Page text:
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North Adams Transcript

 

August 2, 2012

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If you know someone that is not taking their children to see “Communications from a Cockroach: Archy and the Underside,” please report them for child abuse for imposing such a barbarous deprivation.

The show is by the Mettawee River Theater Company at 8 p.m. at Windsor Lake in North Adams, this Saturday. The best part is the mercy shown toward your pocketbook- the show is free. At the end of the performance, they pass around a hat if you have money to spare. Much of the humor is more for adults than children, but the children will catch many of the jokes as well.

Every year since 1976, the Mettawee River Theater Company has taken its plays using breathtaking, oversized puppets and mask, and beautifully quirky scenery, to areas in upstate New York, Western Massachusetts, and Southern Vermont.

Not all the puppeteers are hiding. Earth tone-costumed actors/puppeteers with faces fully shown handle the puppets and act. In their own way they transmit variant facial expression and body movements to the wooden face of the puppet, making them come to life like Pinocchio, with actor and puppet becoming one. At other times, the players are entombed in colossal puppets, and at other times, they don surreal masks. All are tools to cast a spell that entraps young and old alike with visions and story. There is invariably accompanying music and singing. This year’s “Communications from a Cockroach,” which I was delighted to see when the show was performed in Pittsfield, features a vibraphone, sax, clarinet and double bass.

There are a select few that leave the world a more beautiful place – Ralph Lee is one. Lee joined the company in its second season in 1976, and has been with them ever since. He is the artistic director, makes the puppets and masks, and often helps adapt the source work into a script.

His vision is to bring theater to those that ordinarily can’t afford theater.

These are not second-rate actors. The company applies for grants from such places as the National Endowments for the Arts, the New York Council on Art, government agencies and other foundations. Lee’s wife, Casey Compton, is the managing director and does the grant writing. Compton has created costumes, acted in the company from ’75 until ’85, and founded the company along with five fellow graduates from Bennington College.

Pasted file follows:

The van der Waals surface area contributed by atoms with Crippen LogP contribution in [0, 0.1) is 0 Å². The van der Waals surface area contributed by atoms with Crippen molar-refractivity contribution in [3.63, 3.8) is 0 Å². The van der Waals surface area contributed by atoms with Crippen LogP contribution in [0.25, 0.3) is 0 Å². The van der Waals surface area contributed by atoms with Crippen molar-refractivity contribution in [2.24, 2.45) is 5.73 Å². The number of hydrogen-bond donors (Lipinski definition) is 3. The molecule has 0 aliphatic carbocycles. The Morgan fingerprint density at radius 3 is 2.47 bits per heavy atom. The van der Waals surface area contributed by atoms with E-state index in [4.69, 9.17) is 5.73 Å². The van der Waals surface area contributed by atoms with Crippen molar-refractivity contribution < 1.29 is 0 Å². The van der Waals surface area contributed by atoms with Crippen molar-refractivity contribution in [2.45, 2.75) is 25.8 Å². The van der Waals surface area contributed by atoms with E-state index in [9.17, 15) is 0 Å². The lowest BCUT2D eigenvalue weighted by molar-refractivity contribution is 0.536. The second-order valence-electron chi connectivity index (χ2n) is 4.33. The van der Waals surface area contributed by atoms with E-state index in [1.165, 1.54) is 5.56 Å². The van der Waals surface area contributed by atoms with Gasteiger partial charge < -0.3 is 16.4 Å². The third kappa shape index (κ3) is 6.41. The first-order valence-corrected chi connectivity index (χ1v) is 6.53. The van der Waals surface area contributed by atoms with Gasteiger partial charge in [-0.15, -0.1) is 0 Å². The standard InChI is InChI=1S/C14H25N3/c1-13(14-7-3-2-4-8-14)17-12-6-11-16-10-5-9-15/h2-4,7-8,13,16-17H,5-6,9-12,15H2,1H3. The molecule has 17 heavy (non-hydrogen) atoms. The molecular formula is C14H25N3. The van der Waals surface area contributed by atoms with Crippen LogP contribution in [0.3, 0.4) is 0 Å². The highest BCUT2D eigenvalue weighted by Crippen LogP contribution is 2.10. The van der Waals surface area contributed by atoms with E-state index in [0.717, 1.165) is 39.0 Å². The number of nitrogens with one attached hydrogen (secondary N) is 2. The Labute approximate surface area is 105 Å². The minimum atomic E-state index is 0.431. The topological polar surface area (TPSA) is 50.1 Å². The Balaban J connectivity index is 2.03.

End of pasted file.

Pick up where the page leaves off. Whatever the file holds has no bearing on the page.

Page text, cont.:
From grants and passing the hat, they can pay as well as a lower-rung Equity theater.

Mr. Lee tells me that “people are getting more and more detached from the natural world,” and the productions focus on getting back to our roots.

Every year, the Mettawee River Theater Company comes up with a new summer performance and takes the show on the road. The show is brought to audiences that would often not be able shell out $150 for two theater tickets. Many of the plays are taken from myths from all corners of the globe, from all ages – stories that touch the universal human spirit. They are adaptations of myths from sources such as the Ainu people who live on the northern islands of Japan (The Old Boat Goddess); Greek myth (Persephone); or a Mayan creation myth (The Popol Vuh Project).

Other sources include the Brothers Grimm (The Bremen Town Musicians); “a Coney Island ballad opera” (Barnacle Bill the Husband); the Arabian Nights (Caravan of Dreams); Apuleius, a Latin author (Psyche); the ancient Greek writer of comedies Aristophanes (Peace); a play by Bertolt Brecht, a German poet and playwright in the first half of the 20th Century (The Caucasian Chalk Circle); and Shakespeare (The Tempest).

Lee tells me that unfortunately, they get short-shifted by newspapers who fail to send critics because they don’t acknowledge free outdoor theater. Nonetheless, no less than the New York Times said of Communications of a Cockroach: “Four actors, a dozen or so puppets, the appropriately off-kilter set and an enthusiasm for treating grown-up subjects playfully make this modest one-act production a pleasure.”

The show is based on series of comedic sketches from a newspaper column of the early 20th century, “Archy and Mehitabel,” where Archy is a poet reincarnated as a cockroach, and Mehitabel is a female alley cat and Archy’s friend.

Now get you and your children there before I call the cops on you.

Rinaldo Del Gallo III is a frequent contributor to the Transcript.

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